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$5.4 Million Gift to Benefit Arizona State University will Fund Student Entrepreneurial Ventures

Orin Edson -- who built up a luxury boat company on his desire, talent and keen entrepreneurial sense -- is making a gift to the Arizona State University Foundation to help future generations of students do the same thing. Edson is giving ASU $5.4 million to set up the Edson Student Entrepreneur Initiative, which is expected to be completely operational by January 2005.

The gift will form an endowment that will give ASU students the opportunity to pursue their creative and business goals by providing seed money to help them along in their entrepreneurial quests. The endowment will fund annual awards to student teams across the university to explore their innovative ideas in partnership with faculty, researchers and successful entrepreneurs. The awards are for any type of business – ranging from high-tech for-profit startups to not-for-profit public sector ventures.

Only a handful of U.S. universities have ongoing programs of this magnitude that support new ventures. The endowment will provide $200,000 annually to fund student-inspired projects with annual awards ranging between $5,000 and $20,000 each to 10 to 15 new venture teams.

Competition for the funds is open to any ASU student, graduate or undergraduate, full time or part time, on any of the four ASU campuses. The funding can be used to build prototypes, conduct feasibility studies, hire consultants or hire service professionals -- anything students feel they need to be successful will be considered.

“This endowed initiative is designed to spur innovative thought and entrepreneurial spirit in ASU students by providing them the means by which to pursue their business ideas,” said Arizona State University President Michael M. Crow. “The generosity of Orin Edson will not only help these students pursue their dreams, but it will also help ASU by providing real world experiences to our students, and it will help Arizona by leading to new companies with roots in the Valley.

“Our idea is to capture the spirit of people when they are young, when their creativity and enthusiasm know no real boundaries, and when their flexibility can lead them to do great things,” Crow added. “We want to use this initiative to inspire future entrepreneurs like Orin Edson, people who take thoughtful risks to accomplish great feats.”

“A great deal of our country’s strength comes from the many private businesses that thrive under an individual or limited ownership, providing the ability to invent, innovate and seek out opportunities,” Edson said. “The Edson Student Entrepreneur Initiative is designed to encourage our bright-minded students to start their own businesses, and to provide them with the management skills and business advice that will help them through the difficult years of starting a new business venture. 

“This will provide an opportunity for the students to explore their management skills,” Edson added. “ASU’s great leadership with a little help from our Initiative should help create some great new businesses.”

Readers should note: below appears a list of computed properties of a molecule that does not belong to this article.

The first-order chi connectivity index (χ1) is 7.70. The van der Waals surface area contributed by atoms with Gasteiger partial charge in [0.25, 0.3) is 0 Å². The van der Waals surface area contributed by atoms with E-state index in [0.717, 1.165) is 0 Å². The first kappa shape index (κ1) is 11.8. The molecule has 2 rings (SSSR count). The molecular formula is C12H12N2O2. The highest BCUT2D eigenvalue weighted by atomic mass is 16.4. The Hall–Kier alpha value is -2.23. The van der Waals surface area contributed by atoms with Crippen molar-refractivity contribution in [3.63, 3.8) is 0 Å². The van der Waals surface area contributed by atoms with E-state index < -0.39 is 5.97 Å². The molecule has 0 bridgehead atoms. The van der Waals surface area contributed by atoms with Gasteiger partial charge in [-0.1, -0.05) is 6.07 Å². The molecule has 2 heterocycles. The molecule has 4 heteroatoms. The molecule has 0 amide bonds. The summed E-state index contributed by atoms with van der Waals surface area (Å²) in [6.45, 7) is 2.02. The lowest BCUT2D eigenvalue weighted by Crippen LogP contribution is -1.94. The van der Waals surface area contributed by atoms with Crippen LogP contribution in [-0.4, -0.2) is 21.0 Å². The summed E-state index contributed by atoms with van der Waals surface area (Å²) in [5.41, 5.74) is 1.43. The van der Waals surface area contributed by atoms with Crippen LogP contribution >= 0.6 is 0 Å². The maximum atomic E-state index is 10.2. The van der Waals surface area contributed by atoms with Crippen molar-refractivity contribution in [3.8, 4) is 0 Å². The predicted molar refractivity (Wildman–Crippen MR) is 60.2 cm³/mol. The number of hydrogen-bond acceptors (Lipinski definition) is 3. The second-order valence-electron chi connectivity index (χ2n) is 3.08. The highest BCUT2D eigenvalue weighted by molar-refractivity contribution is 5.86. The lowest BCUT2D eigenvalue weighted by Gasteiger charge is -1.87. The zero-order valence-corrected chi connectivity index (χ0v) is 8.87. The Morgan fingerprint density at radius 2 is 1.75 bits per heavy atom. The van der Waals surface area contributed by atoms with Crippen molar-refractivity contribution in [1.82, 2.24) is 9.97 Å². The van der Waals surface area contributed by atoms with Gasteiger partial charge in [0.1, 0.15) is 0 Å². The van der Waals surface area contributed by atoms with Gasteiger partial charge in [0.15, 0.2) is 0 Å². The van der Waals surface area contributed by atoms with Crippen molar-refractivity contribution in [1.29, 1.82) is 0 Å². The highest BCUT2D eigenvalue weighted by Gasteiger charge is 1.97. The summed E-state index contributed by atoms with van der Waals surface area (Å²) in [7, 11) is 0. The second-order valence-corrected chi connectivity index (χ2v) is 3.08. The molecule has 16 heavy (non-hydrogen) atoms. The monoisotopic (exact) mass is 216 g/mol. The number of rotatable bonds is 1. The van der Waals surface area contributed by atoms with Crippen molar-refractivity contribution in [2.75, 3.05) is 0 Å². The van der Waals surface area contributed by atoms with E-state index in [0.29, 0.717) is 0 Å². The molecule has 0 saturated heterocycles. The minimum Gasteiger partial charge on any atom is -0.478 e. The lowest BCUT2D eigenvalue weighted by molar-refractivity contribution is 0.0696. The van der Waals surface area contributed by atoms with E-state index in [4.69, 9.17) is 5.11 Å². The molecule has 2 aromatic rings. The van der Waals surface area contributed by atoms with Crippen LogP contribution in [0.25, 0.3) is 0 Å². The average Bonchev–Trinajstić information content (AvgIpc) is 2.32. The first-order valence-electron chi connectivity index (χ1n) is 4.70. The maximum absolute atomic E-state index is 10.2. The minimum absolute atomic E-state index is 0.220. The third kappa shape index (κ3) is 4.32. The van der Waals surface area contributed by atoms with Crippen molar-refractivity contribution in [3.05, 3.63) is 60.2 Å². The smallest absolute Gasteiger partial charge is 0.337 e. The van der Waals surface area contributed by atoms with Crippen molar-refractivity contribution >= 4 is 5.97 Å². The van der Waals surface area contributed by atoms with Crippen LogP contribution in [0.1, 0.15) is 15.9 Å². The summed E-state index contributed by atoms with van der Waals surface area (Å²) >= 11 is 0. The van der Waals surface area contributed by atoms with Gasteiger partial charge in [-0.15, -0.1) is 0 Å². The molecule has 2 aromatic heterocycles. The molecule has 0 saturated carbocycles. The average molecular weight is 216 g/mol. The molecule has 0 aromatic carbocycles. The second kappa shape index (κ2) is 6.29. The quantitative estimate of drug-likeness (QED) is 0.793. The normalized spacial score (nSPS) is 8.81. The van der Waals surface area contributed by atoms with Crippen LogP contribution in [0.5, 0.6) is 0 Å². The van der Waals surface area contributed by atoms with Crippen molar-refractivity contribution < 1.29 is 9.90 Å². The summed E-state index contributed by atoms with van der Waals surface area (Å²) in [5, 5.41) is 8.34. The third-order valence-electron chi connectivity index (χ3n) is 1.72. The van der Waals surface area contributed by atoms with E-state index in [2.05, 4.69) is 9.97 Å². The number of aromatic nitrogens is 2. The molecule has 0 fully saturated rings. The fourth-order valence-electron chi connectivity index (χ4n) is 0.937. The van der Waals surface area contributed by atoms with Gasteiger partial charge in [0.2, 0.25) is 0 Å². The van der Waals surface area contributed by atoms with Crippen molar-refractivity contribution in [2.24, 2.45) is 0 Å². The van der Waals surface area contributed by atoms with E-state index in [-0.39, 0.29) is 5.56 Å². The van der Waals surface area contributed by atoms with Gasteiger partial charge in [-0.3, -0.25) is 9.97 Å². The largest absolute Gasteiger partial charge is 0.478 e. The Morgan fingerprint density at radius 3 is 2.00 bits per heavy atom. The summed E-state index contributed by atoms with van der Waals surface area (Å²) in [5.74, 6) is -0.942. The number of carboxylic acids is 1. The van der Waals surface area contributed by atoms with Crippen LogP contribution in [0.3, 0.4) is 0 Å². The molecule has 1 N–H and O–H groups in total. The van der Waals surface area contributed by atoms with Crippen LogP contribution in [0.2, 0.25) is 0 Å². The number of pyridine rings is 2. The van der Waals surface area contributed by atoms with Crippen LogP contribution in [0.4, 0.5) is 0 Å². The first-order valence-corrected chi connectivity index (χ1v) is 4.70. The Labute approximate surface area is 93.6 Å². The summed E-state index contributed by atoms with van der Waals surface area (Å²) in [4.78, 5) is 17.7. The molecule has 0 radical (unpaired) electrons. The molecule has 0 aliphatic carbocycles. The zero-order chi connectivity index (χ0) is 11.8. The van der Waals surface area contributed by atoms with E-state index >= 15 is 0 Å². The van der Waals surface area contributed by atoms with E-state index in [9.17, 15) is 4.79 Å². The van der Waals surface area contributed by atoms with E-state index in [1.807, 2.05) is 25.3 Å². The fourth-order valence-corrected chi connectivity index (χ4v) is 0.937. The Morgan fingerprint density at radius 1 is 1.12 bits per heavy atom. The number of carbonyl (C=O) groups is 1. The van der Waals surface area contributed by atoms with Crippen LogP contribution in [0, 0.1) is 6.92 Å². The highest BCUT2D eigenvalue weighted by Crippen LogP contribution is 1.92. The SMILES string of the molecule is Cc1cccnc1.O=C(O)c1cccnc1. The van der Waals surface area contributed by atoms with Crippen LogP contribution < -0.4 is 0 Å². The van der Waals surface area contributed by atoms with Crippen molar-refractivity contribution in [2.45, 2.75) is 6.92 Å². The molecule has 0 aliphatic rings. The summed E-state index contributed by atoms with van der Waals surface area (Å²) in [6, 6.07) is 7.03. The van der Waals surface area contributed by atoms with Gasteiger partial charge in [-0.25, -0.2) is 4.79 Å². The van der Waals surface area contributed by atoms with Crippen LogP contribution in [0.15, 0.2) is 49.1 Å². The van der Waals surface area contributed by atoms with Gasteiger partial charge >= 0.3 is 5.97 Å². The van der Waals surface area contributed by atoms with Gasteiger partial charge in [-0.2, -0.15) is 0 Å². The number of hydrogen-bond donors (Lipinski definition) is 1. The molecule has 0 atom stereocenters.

Orin Edson took a lifelong interest in boats and boating and turned it into a highly successful company. He initially pursued his boating interest in his garage starting a small company he eventually built up into Bayliner Marine Corp., Everett, Wash., the largest manufacturer of pleasure and luxury boats. Edson sold his interest in Bayliner to Brunswick Corporation in 1986.

The Edson Student Entrepreneur Initiative will set the standard for entrepreneurial programs nationwide by providing students with the knowledge, skills and real world experiences for entrepreneurial marketplace success, said Julia Rosen, director of economic affairs and director of Edson Student Entrepreneur Initiative.

“The Edson Initiative will further spur the entrepreneurial climate at ASU,” Rosen said. “We will link this initiative to other programs on campus, like Technopolis and Arizona Technology Enterprises, so our students will get the full experience of the business world and learn first hand what it takes to succeed.”

Rosen said students participating in the Edson Student Entrepreneur Initiative will be encouraged to work with colleagues from other colleges and to have multiple disciplines represented. Students also will be encouraged to work with people outside the university as either fellow employees or as advisors.

Student proposals will be judged by a committee which will include academics, industry professionals and entrepreneurs. Some of the projects that receive funding will also be given space in the ASU Brickyard in Tempe.

A portion of the Edson gift will be directed toward refurbishing space in the Brickyard. The space will include offices, workstations, a conference/work room and administrative support space. It is designed to house eight student venture teams.

To be considered for the program, Rosen said students are encouraged to provide a five- to seven-page concept paper on their business idea or product. Finalists for the Edson Student Entrepreneur Initiative awards will interview in person with the review committee, which will be made up of five to 10 people.

For more information about the program, students should send questions to, or call (480) 965-9746.


Media contact:
Nancy Neff, (480) 965-4836

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